Thursday, June 24, 2004

Bullet stops dog attack

GEORGIA -- A Thomaston police officer was forced to make a split-second decision Tuesday morning, shooting and killing a pit bull dog when the animal suddenly attacked.

The dog's owner, Julius Witt Strickland, 24, 210 West Walker St., was charged with allowing a dangerous dog to roam at large.

"This dog was a mean one," said Bobby Ellington, the city's animal control officer. "He came charging at me full speed. He wasn't barking or growling or anything. It was just a silent dead run and I had to shoot him in order to protect myself and the other officers.

"If there had been a child out in the dark that morning, that dog would have killed a child," Ellington said. "It would have killed an elderly person. This was a big dog - an 80 pound Mastiff Pit Bull mix - capable of crushing bones."

Lt. T.J. Fields and Ptl. Charles Cannady were called to a Plum Street address just before 3:30 a.m. after a man called and said the dog attempted to attack him whenever he came outside and was keeping him trapped inside.

The lieutenant and the patrol officer arrived moments later, but when they attempted to leave their patrol vehicle to knock on the door, the animal barreled around a corner, attempting to attack them, and forcing them to retreat to the safety of their vehicle.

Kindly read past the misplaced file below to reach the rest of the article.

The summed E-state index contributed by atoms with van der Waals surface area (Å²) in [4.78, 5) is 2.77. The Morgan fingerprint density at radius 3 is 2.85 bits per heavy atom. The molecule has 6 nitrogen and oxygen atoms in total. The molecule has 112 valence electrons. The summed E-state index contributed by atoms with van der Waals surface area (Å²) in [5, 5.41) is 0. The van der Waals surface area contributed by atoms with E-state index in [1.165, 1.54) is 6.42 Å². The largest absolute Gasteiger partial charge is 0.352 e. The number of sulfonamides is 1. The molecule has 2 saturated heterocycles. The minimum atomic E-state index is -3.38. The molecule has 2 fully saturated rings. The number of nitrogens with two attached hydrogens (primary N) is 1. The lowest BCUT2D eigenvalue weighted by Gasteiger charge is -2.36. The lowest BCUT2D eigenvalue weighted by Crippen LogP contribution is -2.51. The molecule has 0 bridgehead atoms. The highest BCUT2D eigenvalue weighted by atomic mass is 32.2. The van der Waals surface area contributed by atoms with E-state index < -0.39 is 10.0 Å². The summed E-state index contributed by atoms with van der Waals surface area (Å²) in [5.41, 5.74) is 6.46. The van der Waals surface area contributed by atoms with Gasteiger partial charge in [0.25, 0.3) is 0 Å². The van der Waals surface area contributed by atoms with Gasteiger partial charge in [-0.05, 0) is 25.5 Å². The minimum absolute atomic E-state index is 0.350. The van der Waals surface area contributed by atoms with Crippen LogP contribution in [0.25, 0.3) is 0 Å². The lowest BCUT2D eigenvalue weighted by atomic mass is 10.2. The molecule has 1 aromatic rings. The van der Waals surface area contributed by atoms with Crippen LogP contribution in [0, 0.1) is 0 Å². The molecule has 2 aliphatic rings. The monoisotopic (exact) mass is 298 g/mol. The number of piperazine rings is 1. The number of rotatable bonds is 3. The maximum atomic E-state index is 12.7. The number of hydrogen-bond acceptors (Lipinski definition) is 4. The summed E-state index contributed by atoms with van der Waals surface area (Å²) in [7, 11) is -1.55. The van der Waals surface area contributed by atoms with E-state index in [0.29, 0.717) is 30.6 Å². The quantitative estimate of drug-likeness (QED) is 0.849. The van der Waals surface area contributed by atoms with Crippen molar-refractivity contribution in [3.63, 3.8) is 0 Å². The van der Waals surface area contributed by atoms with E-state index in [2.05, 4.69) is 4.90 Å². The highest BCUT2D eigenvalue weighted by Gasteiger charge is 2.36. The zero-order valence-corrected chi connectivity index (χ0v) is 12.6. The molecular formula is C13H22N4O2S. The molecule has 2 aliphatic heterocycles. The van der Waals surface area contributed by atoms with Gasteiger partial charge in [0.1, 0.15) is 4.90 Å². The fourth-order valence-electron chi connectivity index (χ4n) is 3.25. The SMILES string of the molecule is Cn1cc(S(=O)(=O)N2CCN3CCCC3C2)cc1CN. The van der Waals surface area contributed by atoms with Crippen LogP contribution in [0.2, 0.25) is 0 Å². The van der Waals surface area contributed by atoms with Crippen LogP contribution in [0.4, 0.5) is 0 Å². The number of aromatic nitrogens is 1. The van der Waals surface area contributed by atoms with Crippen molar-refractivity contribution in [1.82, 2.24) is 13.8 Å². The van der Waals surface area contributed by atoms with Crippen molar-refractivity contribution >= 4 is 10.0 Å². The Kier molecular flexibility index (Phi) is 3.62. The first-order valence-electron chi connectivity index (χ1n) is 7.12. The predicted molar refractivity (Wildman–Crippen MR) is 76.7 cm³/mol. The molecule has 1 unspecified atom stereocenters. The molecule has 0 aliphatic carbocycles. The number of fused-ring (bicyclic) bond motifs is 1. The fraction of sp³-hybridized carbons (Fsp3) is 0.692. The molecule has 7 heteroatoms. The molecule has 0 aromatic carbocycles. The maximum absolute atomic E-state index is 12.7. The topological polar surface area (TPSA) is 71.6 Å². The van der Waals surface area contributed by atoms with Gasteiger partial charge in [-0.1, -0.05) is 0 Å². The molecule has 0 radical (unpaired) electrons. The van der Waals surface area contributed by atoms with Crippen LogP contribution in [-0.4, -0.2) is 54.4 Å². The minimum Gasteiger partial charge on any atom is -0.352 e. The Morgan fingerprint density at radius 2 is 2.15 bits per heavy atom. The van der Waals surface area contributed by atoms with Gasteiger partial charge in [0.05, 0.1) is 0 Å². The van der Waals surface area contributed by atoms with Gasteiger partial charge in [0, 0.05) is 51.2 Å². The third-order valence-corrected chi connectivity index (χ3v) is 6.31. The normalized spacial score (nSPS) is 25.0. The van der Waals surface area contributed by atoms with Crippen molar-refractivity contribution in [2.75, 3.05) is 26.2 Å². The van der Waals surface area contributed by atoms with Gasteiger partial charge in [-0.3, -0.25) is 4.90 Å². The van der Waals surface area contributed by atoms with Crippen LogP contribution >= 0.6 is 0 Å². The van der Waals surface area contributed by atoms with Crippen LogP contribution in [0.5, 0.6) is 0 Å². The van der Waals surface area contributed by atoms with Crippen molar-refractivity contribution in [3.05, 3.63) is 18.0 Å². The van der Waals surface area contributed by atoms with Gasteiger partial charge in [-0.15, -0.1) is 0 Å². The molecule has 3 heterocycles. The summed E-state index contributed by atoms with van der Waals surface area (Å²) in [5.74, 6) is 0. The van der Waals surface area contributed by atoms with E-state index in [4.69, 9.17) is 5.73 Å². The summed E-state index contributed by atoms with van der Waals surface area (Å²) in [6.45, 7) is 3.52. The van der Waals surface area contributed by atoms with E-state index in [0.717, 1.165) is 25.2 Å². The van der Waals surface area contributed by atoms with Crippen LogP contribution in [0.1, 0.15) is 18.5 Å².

The officers then called Ellington for help.

"I went in the house to make sure the man was okay and as I was coming back outside, that's when the dog ran at me," Ellington said. "The animal was about two feet away from me when I fired the shot, but I didn't have any other choice."

Ellington said minutes after the shooting, the owner, who lives three blocks away on West Walker Street walked up.

"The owner said he had turned the dog out earlier in the evening and that the animal didn't come back," Ellington said. "I don't understand why a dog like that would have been turned loose anyway. These animals need to be penned. We're just not going to put up with that sort of thing in Thomaston."

Ellington said reports of vicious animals are all too frequent.

"I wish these dogs would just get banned in Georgia," he said. "This was an extremely dangerous animal and dealing with an animal like that once a year is enough for me."

(Thomaston Times - June 23, 2004)

Saturday, June 12, 2004

Illinois: Cat hoarder Lynda Smith, 62, still making excuses as to why she abused and neglect the animals

ILLINOIS -- Aurora resident Lynda Smith said the cats just know to come to her house.

"I must have a paw print on my property because the cats come," she said.

Even as she spoke, a cat hopped from the floor of her east side home onto a stack of boxes before disappearing into a pile of more boxes.

"They come in through a broken window," she said.

Smith seems oblivious to the pungent cat odor in her home, which the city has condemned. But the scent was unmistakable on her clothing as she arrived in court Tuesday to see if a new attorney can help her fight a tangle of charges that all stem from her love of--some call it an obsession with--cats.